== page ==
Beat the Heat!

Beat the Heat!

If you have been paying attention to the news or spent anytime outside today, you probably have figured out we have a "High Heat Alert" for the next 10 days. The experts expect temperatures in the mid to high 90s and very high humidity for at least a week to ten days. Some of you got the memo, as I had six DCRRC runner flybys on the Custis/WO&D trails this morning between 6 and 7 AM when it was mercifully a little cooler. For everyone else, I offer a few heat tips to consider when planning your runs, since we creatures of habit will probably still be running when some of us make it to the Hell we deserve. ;-)

Coach Ed wisely gives these rules of thumb: when the "Misery Index" (Temperature in Fahrenheit + Dew Point) is less than 130 you should be OK, from 130 to 140 be cautious,

140 to 150 very cautious, and 150 to 160 be Extremely Cautious, and 160 + is "what are you thinking?" Putting those into the real world, according to, the Misery Index at 6 AM tomorrow morning should be 135 (Temp 72 + Dew Point 63), at 10 AM it increases to 146 (81 +65), at 1 PM the Misery Index soars to 155 (89 + 66), while at 4 PM – when only Mad Dogs and Englishmen would be running - it increases to 157 (91 + 66) – and Tuesday will probably be the nicest day to run this week!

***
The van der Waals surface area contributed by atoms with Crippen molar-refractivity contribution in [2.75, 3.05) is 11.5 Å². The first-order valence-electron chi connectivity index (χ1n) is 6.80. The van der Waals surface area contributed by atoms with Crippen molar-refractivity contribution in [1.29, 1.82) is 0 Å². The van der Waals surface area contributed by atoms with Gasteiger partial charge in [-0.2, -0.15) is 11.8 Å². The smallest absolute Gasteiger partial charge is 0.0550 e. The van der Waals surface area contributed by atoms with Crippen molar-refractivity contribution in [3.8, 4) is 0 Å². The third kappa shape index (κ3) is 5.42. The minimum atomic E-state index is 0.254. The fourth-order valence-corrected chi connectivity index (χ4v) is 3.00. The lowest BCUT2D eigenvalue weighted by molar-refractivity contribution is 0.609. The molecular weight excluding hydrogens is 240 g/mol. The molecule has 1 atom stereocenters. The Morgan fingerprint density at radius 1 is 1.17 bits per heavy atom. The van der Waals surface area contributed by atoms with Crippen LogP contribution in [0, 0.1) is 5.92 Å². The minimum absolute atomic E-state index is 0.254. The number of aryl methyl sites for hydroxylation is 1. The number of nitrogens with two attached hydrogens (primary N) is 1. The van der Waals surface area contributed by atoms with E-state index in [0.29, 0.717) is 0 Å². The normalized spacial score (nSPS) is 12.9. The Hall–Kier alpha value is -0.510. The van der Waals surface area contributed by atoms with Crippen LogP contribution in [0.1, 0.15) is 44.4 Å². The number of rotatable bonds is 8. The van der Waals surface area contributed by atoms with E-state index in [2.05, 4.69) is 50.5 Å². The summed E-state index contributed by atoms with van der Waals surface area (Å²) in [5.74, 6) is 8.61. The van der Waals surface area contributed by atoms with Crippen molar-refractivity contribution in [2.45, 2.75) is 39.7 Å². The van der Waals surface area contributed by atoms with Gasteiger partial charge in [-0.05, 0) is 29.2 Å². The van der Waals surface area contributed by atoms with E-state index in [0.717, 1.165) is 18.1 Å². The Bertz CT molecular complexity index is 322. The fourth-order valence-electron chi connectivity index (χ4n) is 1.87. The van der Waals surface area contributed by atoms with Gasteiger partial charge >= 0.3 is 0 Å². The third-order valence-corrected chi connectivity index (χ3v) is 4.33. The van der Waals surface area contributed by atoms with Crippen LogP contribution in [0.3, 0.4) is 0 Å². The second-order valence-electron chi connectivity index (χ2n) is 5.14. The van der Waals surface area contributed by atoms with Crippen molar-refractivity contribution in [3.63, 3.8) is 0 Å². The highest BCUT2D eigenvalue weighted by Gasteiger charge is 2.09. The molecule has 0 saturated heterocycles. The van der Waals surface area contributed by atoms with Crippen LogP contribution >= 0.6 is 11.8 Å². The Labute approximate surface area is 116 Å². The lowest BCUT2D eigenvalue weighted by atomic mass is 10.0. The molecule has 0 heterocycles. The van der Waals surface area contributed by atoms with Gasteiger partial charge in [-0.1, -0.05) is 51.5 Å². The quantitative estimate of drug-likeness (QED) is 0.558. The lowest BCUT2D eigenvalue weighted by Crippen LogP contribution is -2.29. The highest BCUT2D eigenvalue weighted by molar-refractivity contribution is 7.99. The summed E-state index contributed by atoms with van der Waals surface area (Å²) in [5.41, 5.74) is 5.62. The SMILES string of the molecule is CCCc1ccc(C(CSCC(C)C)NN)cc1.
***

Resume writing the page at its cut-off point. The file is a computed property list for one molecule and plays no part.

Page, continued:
They say a word to the wise is sufficient – so be CAREFUL with the heat. We had a cool spring so none of us are acclimated to the heat – that acclimation can take two weeks or longer. Try to run by feel rather than time, as increased heat will definitely slow your times, sometimes by as much as 10 to 20 percent – and if your watch tracks it, check your heart rate and run at your average HR for your pace even if it requires you to slow down – and Hydrate – you can lose 4 to 8 ounces of water for every 20 minutes you run! The Big Guy loses as much as 5 pounds of water weight on a summer long run.

Here are a few more professional tips from the "Marathon Handbook":

8 Tips For Running In The Heat

If you are going to be running in 90-degree weather or running in 100-degree weather, it is important to take some precautions to help keep your body safe when running in the heat.